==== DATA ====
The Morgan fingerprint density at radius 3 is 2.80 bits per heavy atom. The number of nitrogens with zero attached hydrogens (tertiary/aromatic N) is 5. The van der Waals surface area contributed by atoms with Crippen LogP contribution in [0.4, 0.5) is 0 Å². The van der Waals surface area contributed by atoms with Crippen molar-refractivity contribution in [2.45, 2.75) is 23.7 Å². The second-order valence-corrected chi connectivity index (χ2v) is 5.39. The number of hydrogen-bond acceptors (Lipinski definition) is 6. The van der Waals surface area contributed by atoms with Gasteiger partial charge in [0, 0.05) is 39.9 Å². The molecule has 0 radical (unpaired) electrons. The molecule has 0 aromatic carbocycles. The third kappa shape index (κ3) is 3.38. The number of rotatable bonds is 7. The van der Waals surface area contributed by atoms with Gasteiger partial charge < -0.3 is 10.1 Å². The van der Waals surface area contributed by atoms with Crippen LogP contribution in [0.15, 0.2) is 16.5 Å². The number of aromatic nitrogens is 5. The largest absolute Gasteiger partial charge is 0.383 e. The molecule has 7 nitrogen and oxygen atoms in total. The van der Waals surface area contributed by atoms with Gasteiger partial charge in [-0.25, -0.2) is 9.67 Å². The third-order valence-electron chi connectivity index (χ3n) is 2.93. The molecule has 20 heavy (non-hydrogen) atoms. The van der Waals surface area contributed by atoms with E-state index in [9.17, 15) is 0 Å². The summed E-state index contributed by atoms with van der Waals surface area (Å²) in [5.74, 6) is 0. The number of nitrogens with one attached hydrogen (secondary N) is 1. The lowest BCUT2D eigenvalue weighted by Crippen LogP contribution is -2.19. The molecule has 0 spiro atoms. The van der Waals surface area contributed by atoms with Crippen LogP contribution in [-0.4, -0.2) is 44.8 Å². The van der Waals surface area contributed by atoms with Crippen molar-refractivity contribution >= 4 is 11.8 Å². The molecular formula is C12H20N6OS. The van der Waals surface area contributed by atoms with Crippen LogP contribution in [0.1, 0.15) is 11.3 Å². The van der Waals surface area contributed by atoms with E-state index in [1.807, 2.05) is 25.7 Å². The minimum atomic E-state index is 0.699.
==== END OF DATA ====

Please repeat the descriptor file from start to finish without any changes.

The Morgan fingerprint density at radius 3 is 2.80 bits per heavy atom. The number of nitrogens with zero attached hydrogens (tertiary/aromatic N) is 5. The van der Waals surface area contributed by atoms with Crippen LogP contribution in [0.4, 0.5) is 0 Å². The van der Waals surface area contributed by atoms with Crippen molar-refractivity contribution in [2.45, 2.75) is 23.7 Å². The second-order valence-corrected chi connectivity index (χ2v) is 5.39. The number of hydrogen-bond acceptors (Lipinski definition) is 6. The van der Waals surface area contributed by atoms with Gasteiger partial charge in [0, 0.05) is 39.9 Å². The molecule has 0 radical (unpaired) electrons. The molecule has 0 aromatic carbocycles. The third kappa shape index (κ3) is 3.38. The number of rotatable bonds is 7. The van der Waals surface area contributed by atoms with Gasteiger partial charge < -0.3 is 10.1 Å². The van der Waals surface area contributed by atoms with Crippen LogP contribution in [0.15, 0.2) is 16.5 Å². The number of aromatic nitrogens is 5. The largest absolute Gasteiger partial charge is 0.383 e. The molecule has 7 nitrogen and oxygen atoms in total. The van der Waals surface area contributed by atoms with Gasteiger partial charge in [-0.25, -0.2) is 9.67 Å². The third-order valence-electron chi connectivity index (χ3n) is 2.93. The molecule has 20 heavy (non-hydrogen) atoms. The van der Waals surface area contributed by atoms with E-state index in [9.17, 15) is 0 Å². The summed E-state index contributed by atoms with van der Waals surface area (Å²) in [5.74, 6) is 0. The number of nitrogens with one attached hydrogen (secondary N) is 1. The lowest BCUT2D eigenvalue weighted by Crippen LogP contribution is -2.19. The molecule has 0 spiro atoms. The van der Waals surface area contributed by atoms with Crippen LogP contribution in [-0.4, -0.2) is 44.8 Å². The van der Waals surface area contributed by atoms with Crippen molar-refractivity contribution >= 4 is 11.8 Å². The molecular formula is C12H20N6OS. The van der Waals surface area contributed by atoms with Crippen LogP contribution in [0.1, 0.15) is 11.3 Å². The van der Waals surface area contributed by atoms with E-state index in [1.807, 2.05) is 25.7 Å². The minimum atomic E-state index is 0.699.